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Stress, balance, the imposter syndrome and STEM

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Barbara Emmanuel

on 16 March 2017

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Transcript of Stress, balance, the imposter syndrome and STEM

Stress, balance, the imposter syndrome and STEM
The Imposter Syndrome
One feels illegitimate in doing something, or appearing as something; one feels apologetic, undeserving, anxious, tenuous, out-of-place, misread, phony, uncomfortable, incompetent, dishonest, guilty. Many women and men I know seem to share these feelings. But some research and much observation suggests they are especially severe in women {
and those who are members of other marginalized populations
} both in chronic life-long forms and in acute forms in particular situations.
Peggy McIntosh
3 Common characteristics of imposter syndrome (Tate, 2001)
Fear of being found out
It is difficult to relax and you may experience a constant state of stress

You fear others may see right through you
Feeling like your success is not due to your skills
You may believe that your success is not due to merit or skills, but due to favoritism or luck
A belief that others have been fooled into over-estimating your abilities
Achieving success may heighten your stress about being "found out" as a faker


Flow activities
1. Intense and focused concentration on the present moment
2. Merging of action and awareness
3. A loss of reflective self-consciousness
4. A sense of agency over the activity
5. A distortion of temporal experience
6. Experience of activity as intrinsically rewarding
(Csikszentmihalyi, 1975)
"Heightened state of consciousness"
Demystifying Stigma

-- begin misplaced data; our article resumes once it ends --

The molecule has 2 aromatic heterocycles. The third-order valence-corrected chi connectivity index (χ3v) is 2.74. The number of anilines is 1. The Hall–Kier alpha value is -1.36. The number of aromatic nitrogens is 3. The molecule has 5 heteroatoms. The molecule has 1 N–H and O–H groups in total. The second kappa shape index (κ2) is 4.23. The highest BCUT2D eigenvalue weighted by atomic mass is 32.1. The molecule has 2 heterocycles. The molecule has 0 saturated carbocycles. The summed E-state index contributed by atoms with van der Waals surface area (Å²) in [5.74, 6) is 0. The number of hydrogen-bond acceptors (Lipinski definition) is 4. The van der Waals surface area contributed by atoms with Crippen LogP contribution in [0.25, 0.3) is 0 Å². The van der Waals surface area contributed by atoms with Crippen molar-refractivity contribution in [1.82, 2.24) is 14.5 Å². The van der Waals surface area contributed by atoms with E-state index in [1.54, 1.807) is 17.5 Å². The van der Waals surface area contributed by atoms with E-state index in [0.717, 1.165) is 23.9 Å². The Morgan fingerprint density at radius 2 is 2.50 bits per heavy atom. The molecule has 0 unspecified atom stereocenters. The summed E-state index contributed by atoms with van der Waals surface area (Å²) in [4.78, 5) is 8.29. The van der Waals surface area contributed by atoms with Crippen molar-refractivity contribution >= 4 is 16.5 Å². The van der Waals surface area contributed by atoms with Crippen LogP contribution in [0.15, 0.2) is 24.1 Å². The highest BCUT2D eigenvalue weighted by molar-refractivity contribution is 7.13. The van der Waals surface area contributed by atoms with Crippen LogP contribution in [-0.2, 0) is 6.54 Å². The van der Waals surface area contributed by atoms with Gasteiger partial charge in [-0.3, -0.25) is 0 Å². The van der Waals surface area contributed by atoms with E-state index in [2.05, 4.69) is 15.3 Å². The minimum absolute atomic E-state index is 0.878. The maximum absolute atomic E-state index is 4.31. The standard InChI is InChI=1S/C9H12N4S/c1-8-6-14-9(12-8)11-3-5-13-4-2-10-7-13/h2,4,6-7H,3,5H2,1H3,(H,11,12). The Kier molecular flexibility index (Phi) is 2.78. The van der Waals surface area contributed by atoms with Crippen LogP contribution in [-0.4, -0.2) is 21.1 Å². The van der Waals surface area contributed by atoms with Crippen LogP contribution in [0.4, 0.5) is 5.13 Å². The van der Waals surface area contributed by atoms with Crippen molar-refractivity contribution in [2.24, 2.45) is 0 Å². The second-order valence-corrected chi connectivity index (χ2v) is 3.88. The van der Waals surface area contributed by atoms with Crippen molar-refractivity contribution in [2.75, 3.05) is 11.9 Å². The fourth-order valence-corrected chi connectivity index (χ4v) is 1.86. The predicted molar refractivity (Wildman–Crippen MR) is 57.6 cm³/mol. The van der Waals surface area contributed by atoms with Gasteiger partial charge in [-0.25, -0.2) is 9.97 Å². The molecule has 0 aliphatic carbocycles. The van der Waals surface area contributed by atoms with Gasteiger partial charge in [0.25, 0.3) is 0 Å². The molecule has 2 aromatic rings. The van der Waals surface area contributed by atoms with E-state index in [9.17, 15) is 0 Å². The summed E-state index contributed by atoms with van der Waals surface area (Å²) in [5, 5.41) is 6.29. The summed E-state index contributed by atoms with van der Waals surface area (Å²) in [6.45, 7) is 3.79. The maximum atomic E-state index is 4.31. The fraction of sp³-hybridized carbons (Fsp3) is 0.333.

How to know when
it may be time to seek
I have to know it all
I don't know what to do
getting help for yourself can be EMPOWERING
What you do know is YOU.
letting go of all or nothing thinking
doesn't mean others have to know
Change can be difficult, especially if you doubt your abilities...but...
“impostor phenomenon
occurs among high achievers
who are unable to internalize and accept their success.”

Imes & Clance, 1970, Leading Researchers on IMPOSTER SYNDROME
“Asian-Americans were more likely than African-Americans or Latino-Americans to experience impostor feelings”
Journal of Multicultural Counseling and Development, 2013
"I was taught I would need to ‘work twice as hard to be half as good.'"
Frederick, 4th year PsyD candidate, African-American, APA.org, 2013
"My interests are so different from those of my colleagues, which at times can feel incredibly isolating and further fuels my feelings of inadequacy,"

Mary, 2nd year doctoral student, gay woman
Emory University
Counseling & Psychological Services
What would Amy Cuddy do?
Do I
need to do it all?
How much is
too much
Is there
I can take off my plate/to-do list?
What does my body (soul, spirit, relationships)
right now?
change in sleep patterns (too much/too little)
appetite up/down
loss of pleasure in things that are usually enjoyable
spending increased time alone
increased tearfulness or irritability
drinking or using recreational drugs more often than intended
thoughts of self harm
We offer individual, couples, and group therapy
We have a Stress Clinic with a biofeedback lab
We offer telephone consultation if you are worried about a friend or just have questions
We have daily crisis walk-in hours from 8:30 to 3:00 Monday-Friday
Our services are free
Self care...
Let's Practice

awareness of the present with acceptance
"For working-class scholars, scholars of color, women scholars, LGBTQ scholars, scholars with disabilities, immigrant and international scholars, and fat scholars, our personal bouts with impostor syndrome — feeling as though we do not belong and/or are not as good as our privileged colleagues — are a symptom of systems of oppression that operate through academia, just as they do through every other important social institution. We cannot help but feel as though we do not belong because academia was not built by us or for us. We had to fight to be let in the front door (and still do), and continue to fight to be included fully; when we do get in, subtle and explicit efforts are made to undermine us at every corner." Eric Anthony Grollman
Marginalization, the imposter syndrome, and oppression
“[w]hen I dare to be powerful, to use my strength in the service of my vision, then it becomes less and less important whether I am afraid.”
Audre Lorde
Full transcript